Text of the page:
05 Mar A Roundabout Way to do Remote Simultaneous Interpreting
It is hard to believe that it has been a year since I started working from home due to the pandemic. It feels so long ago, but I remember the uncertainty vividly. Something ominous hung heavily in the air, blinking question marks hovered in everyone’s thought bubbles. I remember my last night out without a mask on; I didn’t own one yet, unlike now, where masks hang on every door knob of my apartment. I was meeting a friend for dinner in lower Manhattan. Our plan was to find a place on the fly like we always did, but we quickly discovered most restaurants were dark and padlocked. We settled on a nearly empty Irish pub in the West Village. I didn’t fully comprehend the ghost town that was New York City on a warm Friday night in March. I walked home alone that night to a frighteningly quiet city, unaware of the magnitude of the coronavirus.
From then on out, to my cat Everdeen’s chagrin, I no longer left the apartment. Work from home (WFH) came piece by piece, the online courtrooms opening and fitting into their assigned slots on the calendar like a developing game of Tetris. For the court interpreters in Brooklyn Criminal Court, the cases started steadily increasing not long after the initial shutdown. We adapted as quickly as possible, especially considering arraignments were not able to stop functioning fully at any point.
In Kings County, we have been using Microsoft Teams as our working platform, which doesn’t have a built in RSI (Remote Simultaneous Interpretation) feature. In its absence, we were thrust into an environment where we would have to do consecutive interpretation at all stages of the proceedings.
The remote consecutive mode is arduous. Within the judiciary, consecutive interpretation is only meant for specific instances, predominantly the witness stand. Since we started with Microsoft Teams, though, we’ve been using remote consecutive exclusively. It’s unnatural for the court interpreter to be such a focal point in the courtroom – with simultaneous interpretation our role is unobtrusive. The choppy ‘stop-and-talk’ nature of remote consecutive has also doubled the duration of even simple cases.
While it’s great that this shift has allowed us to brush up on our less-used consecutive skills, the fact of the matter is that consecutive interpreting wasn’t meant to be used in this capacity.
Thinking outside the box
To circumvent the over-use of remote consecutive interpretation, I started to flirt with other ideas inspired by the many educational webinars I’d watched in my free time. I created a specific RSI protocol proposal for the NYC courts with the hopes of creating awareness of the court interpreter and improving our virtual role.
The protocol utilizes our personal cell phone at this point, but it’s open to upgrades in technology. If we were issued soft phones or tablets, this protocol would be updated. By and large, the parties to the cases are working from home, and this RSI method works best for the LEP (Limited English Proficient) court user who appears virtually from home as well.
The idea is simple at its core: the court interpreter uses their cell phone to call the LEP court user, while a second device (laptop, tablet, etc.) is connected to the virtual courtroom. The courtroom on the court interpreter’s second device is muted to not disrupt the courtroom proceedings, and the interpreter interprets simultaneously into their cell phone for the LEP court user. While we are working with our personal phone numbers, it’s important to remember to use *67 before dialing an LEP court user’s number so that our phone number remains private.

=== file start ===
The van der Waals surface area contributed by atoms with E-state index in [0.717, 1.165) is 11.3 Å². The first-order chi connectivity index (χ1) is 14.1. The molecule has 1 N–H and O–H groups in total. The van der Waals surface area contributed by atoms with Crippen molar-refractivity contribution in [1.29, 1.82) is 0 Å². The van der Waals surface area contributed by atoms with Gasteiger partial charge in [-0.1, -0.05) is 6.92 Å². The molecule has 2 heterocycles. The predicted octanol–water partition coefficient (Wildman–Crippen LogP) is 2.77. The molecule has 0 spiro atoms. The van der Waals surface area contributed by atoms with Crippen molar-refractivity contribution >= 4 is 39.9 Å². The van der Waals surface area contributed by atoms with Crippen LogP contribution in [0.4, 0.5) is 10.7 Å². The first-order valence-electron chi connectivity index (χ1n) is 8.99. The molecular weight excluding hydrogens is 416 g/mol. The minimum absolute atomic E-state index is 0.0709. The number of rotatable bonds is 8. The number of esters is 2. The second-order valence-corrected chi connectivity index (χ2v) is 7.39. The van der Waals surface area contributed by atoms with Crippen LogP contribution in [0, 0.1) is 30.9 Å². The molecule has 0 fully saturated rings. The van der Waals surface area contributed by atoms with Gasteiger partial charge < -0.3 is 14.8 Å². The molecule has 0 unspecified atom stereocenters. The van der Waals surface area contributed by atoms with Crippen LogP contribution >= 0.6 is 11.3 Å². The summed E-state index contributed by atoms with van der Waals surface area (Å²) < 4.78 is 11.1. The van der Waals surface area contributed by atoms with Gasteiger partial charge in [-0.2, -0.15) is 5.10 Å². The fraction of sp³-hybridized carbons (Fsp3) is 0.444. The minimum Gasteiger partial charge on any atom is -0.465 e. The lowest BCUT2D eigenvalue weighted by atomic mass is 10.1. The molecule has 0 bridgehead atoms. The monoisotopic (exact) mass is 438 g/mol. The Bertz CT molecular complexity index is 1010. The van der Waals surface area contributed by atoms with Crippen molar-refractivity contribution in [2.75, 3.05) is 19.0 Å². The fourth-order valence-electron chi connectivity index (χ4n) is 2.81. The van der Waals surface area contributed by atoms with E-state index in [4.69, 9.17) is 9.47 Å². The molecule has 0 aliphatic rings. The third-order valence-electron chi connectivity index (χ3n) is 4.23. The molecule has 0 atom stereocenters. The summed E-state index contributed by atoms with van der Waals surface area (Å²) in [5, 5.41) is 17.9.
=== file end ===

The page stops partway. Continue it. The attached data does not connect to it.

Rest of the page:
Can you imagine your desk set up like this? In my case, I have my laptop open with my camera on and in front of me. I use a headset to listen to the courtroom and I have the LEP court user on speaker phone next to me on my desk. If the Court addresses the LEP court user directly, I toggle between mute and unmute on my laptop to interpret their responses. This isn’t an easy feat because it adds additional cognitive stress to interpretation.
This protocol is still in the inchoate stages of implementation in my courthouse. I like to ask each judge individually before each case if they are open to this burgeoning experiment. So far, the vast majority are not only willing to try it but sing its praises too. It’s not extra work for any other staff member, it halves the time of the consecutive proceedings, and it’s unobtrusive.
I find myself enjoying promoting this roundabout way to do RSI – it feels rewarding spreading awareness for our profession. At the very least, having a conversation about the intricacies of our craft with other court staff can help foster empathy. No one can say what our world will look in another year, so these types of innovations are crucial to helping us stay current in a technologically evolving world. Adjustability has become a paramount trait; after all, even my cat adapted to my constant presence in her area.
“Interpreters will never be replaced by technology. They will be replaced by interpreters who use technology” – Bill Wood
Sara Elizabeth (Elle) Dowd is a staff court interpreter in New York City. Before starting work in criminal court in Brooklyn, she worked as an independent contractor to kick-start her interpreting career. Her experience includes Spanish<>English interpretation in sundry work environments: medical appointments, disability hearings, social services, public school system meetings, and much more. Her enthusiasm for interpretation can be traced back to living in Spain, where she often served as the language conduit between her visiting Dad and her Spanish then-boyfriend. She was an English teacher abroad for several years and considers teaching a passion. In her free time, you can find her running along the Hudson River or fostering kittens.